Thu, Jul 28, 2011 - Page 2 News List

US Senate supports Taiwan’s role in regional aviation

Staff Writer, with CNA, Washington

The US Senate Committee on Foreign Relations passed a resolution on Tuesday in support of Taiwan’s observer status in the International Civil Aviation Organization (ICAO).

The committee approved the resolution, initiated by Democratic Senator Robert Menendez who served as a co-chair of the Senate Taiwan Caucus, by a voice vote.

Taiwan’s representative office in the US said in a statement that the resolution showed the importance attached to this issue by the US Congress.

The committee argued that the exclusion of Taiwan from the ICAO has prevented the organization from developing a truly global strategy to address security threats.

Permitting Taiwan to participate in ICAO meetings and activities as an observer, the resolution said, would not only facilitate realization of the organization’s goals but also better protect aviation security through closer international cooperation. The resolution urged the US government to take the lead in seeking international support for Taiwan’s ICAO observer status and required the US Department of State to consult or brief Congress on its efforts.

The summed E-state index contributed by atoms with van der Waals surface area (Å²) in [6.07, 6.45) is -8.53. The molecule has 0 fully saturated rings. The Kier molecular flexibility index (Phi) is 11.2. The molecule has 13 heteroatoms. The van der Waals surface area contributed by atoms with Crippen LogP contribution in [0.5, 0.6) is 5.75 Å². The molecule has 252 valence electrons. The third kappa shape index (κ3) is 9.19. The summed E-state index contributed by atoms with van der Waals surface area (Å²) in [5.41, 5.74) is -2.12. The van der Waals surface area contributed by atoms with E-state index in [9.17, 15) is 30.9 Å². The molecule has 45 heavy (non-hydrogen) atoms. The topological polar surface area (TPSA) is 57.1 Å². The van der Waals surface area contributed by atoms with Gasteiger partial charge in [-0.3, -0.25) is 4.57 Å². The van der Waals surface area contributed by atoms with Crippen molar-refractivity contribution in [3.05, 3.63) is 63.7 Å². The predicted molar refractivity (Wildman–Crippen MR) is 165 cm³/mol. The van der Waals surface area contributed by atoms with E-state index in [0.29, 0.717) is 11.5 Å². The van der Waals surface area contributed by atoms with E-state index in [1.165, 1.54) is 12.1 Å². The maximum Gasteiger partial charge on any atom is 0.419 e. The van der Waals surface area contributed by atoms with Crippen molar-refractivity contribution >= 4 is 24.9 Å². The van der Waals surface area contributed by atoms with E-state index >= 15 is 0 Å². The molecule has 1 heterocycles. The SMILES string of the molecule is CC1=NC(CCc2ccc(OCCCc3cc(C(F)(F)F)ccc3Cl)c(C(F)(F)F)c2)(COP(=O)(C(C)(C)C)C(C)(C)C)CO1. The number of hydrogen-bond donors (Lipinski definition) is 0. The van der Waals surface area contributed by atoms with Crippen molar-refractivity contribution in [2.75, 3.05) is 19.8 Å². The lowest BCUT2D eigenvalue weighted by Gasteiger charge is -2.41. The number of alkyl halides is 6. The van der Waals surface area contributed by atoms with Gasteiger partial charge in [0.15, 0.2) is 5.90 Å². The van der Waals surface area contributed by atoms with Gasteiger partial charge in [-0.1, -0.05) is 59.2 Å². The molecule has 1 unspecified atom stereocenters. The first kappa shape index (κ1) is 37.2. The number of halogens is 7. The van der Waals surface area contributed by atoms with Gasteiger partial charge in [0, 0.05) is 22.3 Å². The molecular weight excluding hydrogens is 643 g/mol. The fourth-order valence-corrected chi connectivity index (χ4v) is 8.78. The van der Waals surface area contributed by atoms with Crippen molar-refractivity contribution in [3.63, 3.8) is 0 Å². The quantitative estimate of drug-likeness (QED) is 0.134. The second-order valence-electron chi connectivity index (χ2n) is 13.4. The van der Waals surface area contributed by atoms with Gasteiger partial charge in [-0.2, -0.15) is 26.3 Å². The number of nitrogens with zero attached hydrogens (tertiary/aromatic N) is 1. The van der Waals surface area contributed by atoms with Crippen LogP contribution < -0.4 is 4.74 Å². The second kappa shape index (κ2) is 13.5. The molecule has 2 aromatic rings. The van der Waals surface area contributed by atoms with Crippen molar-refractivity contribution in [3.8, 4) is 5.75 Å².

The committee took note of Taiwan’s importance to aviation services in the region. The Taipei Flight Information Region, under the jurisdiction of Taiwan, covers 176,000 square nautical miles (603,700 square kilometers) of airspace and provides air traffic control services to more than 1.35 million flights annually.

It also pointed to Taiwan Taoyuan International Airport as the world’s 8th and 18th largest airport by international cargo volume and by number of international passengers respectively.

Many US senators, including Senate Republican Whip Jon Kyl, co-initiated the resolution.

It was not the first time the Senate Committee on Foreign Relations had taken a stand on Taiwan’s participation in the international community. The committee passed a resolution in 2004 supporting Taiwan’s participation in the World Health Assembly — the decision-making body at the WHO — as an observer.

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